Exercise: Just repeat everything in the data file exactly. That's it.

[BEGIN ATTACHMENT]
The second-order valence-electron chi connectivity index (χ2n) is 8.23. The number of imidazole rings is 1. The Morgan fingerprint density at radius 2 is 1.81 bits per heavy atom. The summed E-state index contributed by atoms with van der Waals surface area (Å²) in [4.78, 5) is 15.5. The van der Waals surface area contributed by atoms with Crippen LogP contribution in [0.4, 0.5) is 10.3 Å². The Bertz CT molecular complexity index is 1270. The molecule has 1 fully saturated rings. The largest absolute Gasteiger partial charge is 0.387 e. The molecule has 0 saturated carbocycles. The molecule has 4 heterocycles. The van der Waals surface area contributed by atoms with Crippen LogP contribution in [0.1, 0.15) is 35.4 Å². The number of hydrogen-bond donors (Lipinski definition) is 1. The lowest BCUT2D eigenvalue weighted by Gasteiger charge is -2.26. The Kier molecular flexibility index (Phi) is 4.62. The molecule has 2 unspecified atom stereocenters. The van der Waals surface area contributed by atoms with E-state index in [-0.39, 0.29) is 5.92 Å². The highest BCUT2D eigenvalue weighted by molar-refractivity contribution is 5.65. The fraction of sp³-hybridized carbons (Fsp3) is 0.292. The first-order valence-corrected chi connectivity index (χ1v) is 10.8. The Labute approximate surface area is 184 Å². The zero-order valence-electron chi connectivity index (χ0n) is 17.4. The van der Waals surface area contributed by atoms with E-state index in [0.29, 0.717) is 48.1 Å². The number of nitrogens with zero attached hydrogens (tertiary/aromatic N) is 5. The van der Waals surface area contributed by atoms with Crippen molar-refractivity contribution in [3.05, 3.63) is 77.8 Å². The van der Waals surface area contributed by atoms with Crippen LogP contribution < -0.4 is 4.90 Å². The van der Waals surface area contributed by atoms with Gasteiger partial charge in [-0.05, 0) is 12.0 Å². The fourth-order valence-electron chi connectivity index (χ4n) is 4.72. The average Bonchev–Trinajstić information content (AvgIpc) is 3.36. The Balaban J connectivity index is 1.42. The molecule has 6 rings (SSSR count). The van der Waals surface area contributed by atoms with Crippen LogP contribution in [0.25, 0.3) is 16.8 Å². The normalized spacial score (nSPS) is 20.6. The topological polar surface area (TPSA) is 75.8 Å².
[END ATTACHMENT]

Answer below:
The second-order valence-electron chi connectivity index (χ2n) is 8.23. The number of imidazole rings is 1. The Morgan fingerprint density at radius 2 is 1.81 bits per heavy atom. The summed E-state index contributed by atoms with van der Waals surface area (Å²) in [4.78, 5) is 15.5. The van der Waals surface area contributed by atoms with Crippen LogP contribution in [0.4, 0.5) is 10.3 Å². The Bertz CT molecular complexity index is 1270. The molecule has 1 fully saturated rings. The largest absolute Gasteiger partial charge is 0.387 e. The molecule has 0 saturated carbocycles. The molecule has 4 heterocycles. The van der Waals surface area contributed by atoms with Crippen LogP contribution in [0.1, 0.15) is 35.4 Å². The number of hydrogen-bond donors (Lipinski definition) is 1. The lowest BCUT2D eigenvalue weighted by Gasteiger charge is -2.26. The Kier molecular flexibility index (Phi) is 4.62. The molecule has 2 unspecified atom stereocenters. The van der Waals surface area contributed by atoms with E-state index in [-0.39, 0.29) is 5.92 Å². The highest BCUT2D eigenvalue weighted by molar-refractivity contribution is 5.65. The fraction of sp³-hybridized carbons (Fsp3) is 0.292. The first-order valence-corrected chi connectivity index (χ1v) is 10.8. The Labute approximate surface area is 184 Å². The zero-order valence-electron chi connectivity index (χ0n) is 17.4. The van der Waals surface area contributed by atoms with E-state index in [0.29, 0.717) is 48.1 Å². The number of nitrogens with zero attached hydrogens (tertiary/aromatic N) is 5. The van der Waals surface area contributed by atoms with Crippen molar-refractivity contribution in [3.05, 3.63) is 77.8 Å². The van der Waals surface area contributed by atoms with Crippen LogP contribution < -0.4 is 4.90 Å². The van der Waals surface area contributed by atoms with Gasteiger partial charge in [-0.05, 0) is 12.0 Å². The fourth-order valence-electron chi connectivity index (χ4n) is 4.72. The average Bonchev–Trinajstić information content (AvgIpc) is 3.36. The Balaban J connectivity index is 1.42. The molecule has 6 rings (SSSR count). The van der Waals surface area contributed by atoms with Crippen LogP contribution in [0.25, 0.3) is 16.8 Å². The normalized spacial score (nSPS) is 20.6. The topological polar surface area (TPSA) is 75.8 Å².